The talks, to be joined by Egyptian President Hosni Mubarak and Jordan’s King Abdullah, aim to solidify a shaky new de facto cease-fire by setting in motion a peace process based on a US-backed “road map” to a Palestinian state.

Mr Sharon, who refused to meet Abbas’s late predecessor Yasser Arafat, and the Palestinian leader accepted invitations from Mr Mubarak to meet at Sharm el-Sheikh on the Red Sea on February 8th.

Mubarak’s office said it was time for a summit “in light of the delicacy of the stage the peace process is going through and in an endeavour to seize the auspicious opportunity to achieve tangible progress on the Palestinian track.”

Egypt and Jordan signed peace deals with Israel in 1979 and 1994 respectively, the only Arab states to do so, and have acted as intermediaries during the Israeli-Palestinian conflict.

A senior Israeli official said Mr Sharon would be looking at the summit for Palestinian commitments to “prevent terrorism” by dissolving militant groups.

“They want to move fast on political issues but we will accept no leapfrogging over security commitments written into the first phase of the road map,” he said.

Mr Abbas, citing a concern not to stir civil unrest, has said he wants to co-opt rather than crush militants many Palestinians regard favourably as “freedom fighters” in occupied territories.

Palestinian Prime Minister Ahmed Qurie said Mr Abbas would seek an Israeli promise to stop all military action, free thousands of jailed militants and withdraw forces from Palestinian areas.

He said Palestinians “will exert 100 per cent effort” on security but expected Israel to honour reciprocal obligations in the road map, including a halt to expansion of settlements in the West Bank.

Mr Abbas’s election last month to succeed Arafat, whom Israel and the United States shunned after branding him an obstacle to peace, has rekindled US engagement in Middle East diplomacy.

New Secretary of State Condoleezza Rice is due to meet Mr Sharon and Mr Abbas separately during a trip to Jerusalem and Ramallah the day before the summit.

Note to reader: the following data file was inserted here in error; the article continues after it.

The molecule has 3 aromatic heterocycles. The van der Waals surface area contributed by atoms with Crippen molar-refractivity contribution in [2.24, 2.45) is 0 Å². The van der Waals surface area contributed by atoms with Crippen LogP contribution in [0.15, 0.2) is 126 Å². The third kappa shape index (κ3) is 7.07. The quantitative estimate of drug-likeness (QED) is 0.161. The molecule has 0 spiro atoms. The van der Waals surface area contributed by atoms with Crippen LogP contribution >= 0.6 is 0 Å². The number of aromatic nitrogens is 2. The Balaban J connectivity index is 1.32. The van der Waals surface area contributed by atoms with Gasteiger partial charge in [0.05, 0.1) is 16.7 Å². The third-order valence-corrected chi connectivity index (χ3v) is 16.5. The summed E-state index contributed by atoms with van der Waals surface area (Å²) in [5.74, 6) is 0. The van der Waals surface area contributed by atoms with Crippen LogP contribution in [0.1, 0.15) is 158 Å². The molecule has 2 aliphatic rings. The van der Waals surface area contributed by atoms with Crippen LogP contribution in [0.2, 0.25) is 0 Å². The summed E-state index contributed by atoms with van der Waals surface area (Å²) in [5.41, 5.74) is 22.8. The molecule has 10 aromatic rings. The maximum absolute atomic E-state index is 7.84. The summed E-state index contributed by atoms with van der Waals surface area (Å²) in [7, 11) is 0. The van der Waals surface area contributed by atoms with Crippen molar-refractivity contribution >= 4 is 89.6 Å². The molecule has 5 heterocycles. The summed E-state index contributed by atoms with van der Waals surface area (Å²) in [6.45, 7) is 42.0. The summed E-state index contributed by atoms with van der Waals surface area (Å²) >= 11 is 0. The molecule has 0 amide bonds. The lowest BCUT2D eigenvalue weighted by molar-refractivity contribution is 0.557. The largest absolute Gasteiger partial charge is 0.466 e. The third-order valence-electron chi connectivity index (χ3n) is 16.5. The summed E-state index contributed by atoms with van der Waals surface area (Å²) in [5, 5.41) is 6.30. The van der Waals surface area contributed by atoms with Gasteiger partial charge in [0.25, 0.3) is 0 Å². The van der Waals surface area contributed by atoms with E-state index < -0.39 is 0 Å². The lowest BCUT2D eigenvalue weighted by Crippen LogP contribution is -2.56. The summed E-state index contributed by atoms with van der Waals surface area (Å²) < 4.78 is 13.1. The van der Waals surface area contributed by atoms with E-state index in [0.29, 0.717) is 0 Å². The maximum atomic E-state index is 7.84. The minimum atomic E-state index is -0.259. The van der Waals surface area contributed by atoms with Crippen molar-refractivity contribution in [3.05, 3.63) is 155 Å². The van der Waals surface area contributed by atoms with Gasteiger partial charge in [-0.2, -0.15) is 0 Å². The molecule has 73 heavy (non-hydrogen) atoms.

But a stable, lasting peace may still be far off. Israel plans to quit Gaza this summer but vows to keep larger West Bank settlements forever. The two sides also remain poles apart on the status of Jerusalem and Palestinian refugees.

Palestinians want all of the West Bank and Gaza for a state with East Jerusalem as their capital. Israel captured all three areas in the 1967 Middle East war.

The two sides also disagree over the pace and goals of talks. Mr Sharon would prefer a longer-term interim deal for a provisional Palestinian state with Israel overseeing its borders. Palestinians want full independence in the near future.

Hair-trigger tensions simmer. In fresh outbreaks of shooting since Sunday, Israeli soldiers killed an elderly Palestinian in a Gaza border zone and Palestinians fired more mortars into Jewish settlements in Gaza, causing damage but no casualties.

In an apparent Egyptian effort to shore up and formalise the cease-fire, leaders of the Hamas and Islamic Jihad militant factions were in Cairo for talks on Wednesday.

In Amman, King Abdullah met President Bashar al-Assad of Syria, which Israel says is aiding Palestinian militants. Mr Sharon has responded coolly to signals Mr Assad is open to direct talks.

Israel said earlier it might suspend its hunt for militants to help Mr Abbas, who aides say could command more obedience from gunmen if Israeli forces ended raids to kill or capture them.

Officials said Prime Minister Sharon would convene his inner cabinet on Thursday to discuss halting the pursuit of wanted men.

The US is encouraging the new Israeli-Palestinian talks with the White House announcing that President George W. Bush will pledge greater assistance for the Palestinians, including a financial aid package that could total nearly $350 million to bolster development and security, in his State of the Union address this week.

Sources said US aid would help the Palestinians prepare for Israel’s withdrawal from Gaza later this year, and is expected to be tied to Palestinian efforts in stopping violence and carrying out reforms.

Meanwhile, the BBC reports that Israel is rethinking the application of a property law under which thousands of hectares of Palestinian-owned land could be seized.

The US is concerned a 1950 absentee owners law could be used to take land from Palestinians cut off by Israel’s separation barrier.

Prime Minister Ariel Sharon’s government decided to implement the controversial Absentee Property Law in east Jerusalem last July.

It was originally enacted to allow the seizure of property of Palestinians who fled to neighbouring Arab countries during Israel’s creation in 1948.

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